Happy Asian American and Pacific Islander Heritage Month!
The month of May is dedicated to celebrate the AAPI community, so let's utilize not just this month, but everyday to help combat racism, xenophobia, violence, and bias against the AAPI community. For more information about the history about AAPI Heritage Month, check out the Asian American Heritage Government website.
In the meantime, join us in celebrating Asian American and Pacific Islander Heritage Month by checking out these films by Film Fatales members.
A Woman's Work directed by Yu Gu
Football and feminism collide in this feature documentary that follows two former NFL cheerleaders who file class-action lawsuits against their teams and the league alleging wage theft and illegal employment practices. After more than 50 years of pervasive silence, these young women expose the gender inequality at the heart of America's favorite pastime, while facing exile from their communities and the job they love. Their fight is a microcosm of the battle women wage across all industries today.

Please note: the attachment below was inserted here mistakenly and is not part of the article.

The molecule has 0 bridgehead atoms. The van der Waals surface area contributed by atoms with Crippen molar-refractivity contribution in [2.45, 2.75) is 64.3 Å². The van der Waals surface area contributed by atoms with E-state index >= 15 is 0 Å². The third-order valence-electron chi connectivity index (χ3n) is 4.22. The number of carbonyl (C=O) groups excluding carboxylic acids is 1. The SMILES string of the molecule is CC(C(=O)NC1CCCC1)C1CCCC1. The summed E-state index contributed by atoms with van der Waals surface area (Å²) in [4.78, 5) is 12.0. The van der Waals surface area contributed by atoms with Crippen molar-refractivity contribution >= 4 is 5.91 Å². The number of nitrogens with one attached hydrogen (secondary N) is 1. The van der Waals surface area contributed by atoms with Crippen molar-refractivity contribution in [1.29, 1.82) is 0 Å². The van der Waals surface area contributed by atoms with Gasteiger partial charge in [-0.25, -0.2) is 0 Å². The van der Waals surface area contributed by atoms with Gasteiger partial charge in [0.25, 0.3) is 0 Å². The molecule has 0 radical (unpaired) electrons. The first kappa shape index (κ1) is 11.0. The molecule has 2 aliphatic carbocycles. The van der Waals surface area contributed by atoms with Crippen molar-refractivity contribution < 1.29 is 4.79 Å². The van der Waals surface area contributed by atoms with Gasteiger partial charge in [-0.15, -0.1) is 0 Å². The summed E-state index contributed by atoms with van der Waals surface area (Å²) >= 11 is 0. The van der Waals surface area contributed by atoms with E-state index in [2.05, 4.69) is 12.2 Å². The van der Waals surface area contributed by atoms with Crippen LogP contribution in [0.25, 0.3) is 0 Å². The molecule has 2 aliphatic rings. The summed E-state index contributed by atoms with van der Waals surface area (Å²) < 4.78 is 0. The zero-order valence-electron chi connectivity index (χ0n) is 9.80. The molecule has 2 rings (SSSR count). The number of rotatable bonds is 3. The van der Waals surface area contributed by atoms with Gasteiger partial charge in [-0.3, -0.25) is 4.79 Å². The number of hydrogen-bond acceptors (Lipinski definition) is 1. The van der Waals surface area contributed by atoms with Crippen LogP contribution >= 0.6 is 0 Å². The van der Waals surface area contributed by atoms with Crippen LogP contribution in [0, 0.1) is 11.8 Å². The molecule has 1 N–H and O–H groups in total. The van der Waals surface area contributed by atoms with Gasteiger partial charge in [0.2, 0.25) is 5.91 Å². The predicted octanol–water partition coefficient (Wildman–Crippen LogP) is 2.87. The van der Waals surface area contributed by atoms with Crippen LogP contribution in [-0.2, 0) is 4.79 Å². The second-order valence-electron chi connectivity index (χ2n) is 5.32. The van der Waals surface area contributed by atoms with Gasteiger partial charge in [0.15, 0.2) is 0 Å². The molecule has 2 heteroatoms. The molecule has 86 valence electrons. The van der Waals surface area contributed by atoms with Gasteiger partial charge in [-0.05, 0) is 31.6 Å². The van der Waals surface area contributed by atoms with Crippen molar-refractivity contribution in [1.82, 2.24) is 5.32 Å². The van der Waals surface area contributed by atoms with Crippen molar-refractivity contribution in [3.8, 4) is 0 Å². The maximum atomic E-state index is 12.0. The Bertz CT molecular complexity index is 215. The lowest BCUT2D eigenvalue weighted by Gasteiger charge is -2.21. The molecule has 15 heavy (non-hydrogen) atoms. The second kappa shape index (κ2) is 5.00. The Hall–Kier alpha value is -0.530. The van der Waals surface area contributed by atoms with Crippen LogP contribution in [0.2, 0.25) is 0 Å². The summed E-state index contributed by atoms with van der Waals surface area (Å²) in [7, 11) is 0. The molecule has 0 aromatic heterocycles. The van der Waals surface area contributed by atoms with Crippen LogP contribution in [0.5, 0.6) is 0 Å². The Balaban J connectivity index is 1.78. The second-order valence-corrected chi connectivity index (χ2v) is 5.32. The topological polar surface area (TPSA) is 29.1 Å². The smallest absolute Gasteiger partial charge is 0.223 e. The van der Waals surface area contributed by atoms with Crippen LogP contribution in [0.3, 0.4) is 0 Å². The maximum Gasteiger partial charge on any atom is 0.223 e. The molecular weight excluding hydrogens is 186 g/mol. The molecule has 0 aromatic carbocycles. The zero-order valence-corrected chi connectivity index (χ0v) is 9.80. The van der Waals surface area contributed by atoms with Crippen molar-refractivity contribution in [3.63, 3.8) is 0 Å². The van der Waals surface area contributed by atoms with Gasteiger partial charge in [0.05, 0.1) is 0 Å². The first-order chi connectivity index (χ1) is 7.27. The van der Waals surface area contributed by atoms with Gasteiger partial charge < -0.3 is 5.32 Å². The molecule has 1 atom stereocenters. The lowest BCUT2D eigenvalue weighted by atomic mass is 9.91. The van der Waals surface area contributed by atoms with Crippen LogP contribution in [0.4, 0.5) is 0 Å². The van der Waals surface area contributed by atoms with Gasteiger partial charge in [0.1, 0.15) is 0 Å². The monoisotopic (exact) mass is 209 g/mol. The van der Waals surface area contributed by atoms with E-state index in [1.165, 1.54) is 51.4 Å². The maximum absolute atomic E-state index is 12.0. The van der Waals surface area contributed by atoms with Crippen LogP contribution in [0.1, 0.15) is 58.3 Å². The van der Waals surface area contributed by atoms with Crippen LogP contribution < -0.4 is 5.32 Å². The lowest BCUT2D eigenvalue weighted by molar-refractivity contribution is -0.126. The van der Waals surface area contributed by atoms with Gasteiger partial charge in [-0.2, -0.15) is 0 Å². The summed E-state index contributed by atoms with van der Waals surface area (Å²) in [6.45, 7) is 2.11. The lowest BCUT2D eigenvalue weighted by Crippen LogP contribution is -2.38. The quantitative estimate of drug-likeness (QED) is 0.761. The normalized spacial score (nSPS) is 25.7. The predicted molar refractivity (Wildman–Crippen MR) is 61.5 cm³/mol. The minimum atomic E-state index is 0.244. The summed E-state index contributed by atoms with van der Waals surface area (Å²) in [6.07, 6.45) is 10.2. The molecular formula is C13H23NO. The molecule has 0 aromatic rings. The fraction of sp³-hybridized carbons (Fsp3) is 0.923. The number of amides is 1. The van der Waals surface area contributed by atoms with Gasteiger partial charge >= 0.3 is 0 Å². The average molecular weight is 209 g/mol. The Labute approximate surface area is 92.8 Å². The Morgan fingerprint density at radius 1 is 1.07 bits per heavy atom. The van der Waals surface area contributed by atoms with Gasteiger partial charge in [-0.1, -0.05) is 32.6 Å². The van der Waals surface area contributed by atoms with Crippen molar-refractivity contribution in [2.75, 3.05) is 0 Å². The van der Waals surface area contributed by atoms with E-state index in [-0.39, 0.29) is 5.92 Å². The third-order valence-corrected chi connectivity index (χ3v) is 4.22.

Bamboo and Barbied Wire directed by Karen Day
BAMBOO AND BARBED WIRE and Bentonville Film Festival Support AAPI Heritage Month! A 48-hour Screening Benefit and Conversation to #STOPASIANHATE with GEORGE TAKEI and DR. KAREN KOREMATSU. As we continue to amplify the #stopasianhate movement and also celebrate AAPI Heritage month, we are excited to announce a very special screening of Karen Day's 2019 alumni film BAMBOO AND BARBED WIRE taking place MAY 22nd - 23rd! In addition to the 48 hour virtual screening, there will be an exclusive conversation following the film with George Takei and Dr. Karen Korematsu. A portion of ticket sales for the event will benefit the Fred. T. Korematsu Institute.
Check out the official website for Bamboo and Barbied Wire.
Beethoven in Beijing directed by Jennifer Lin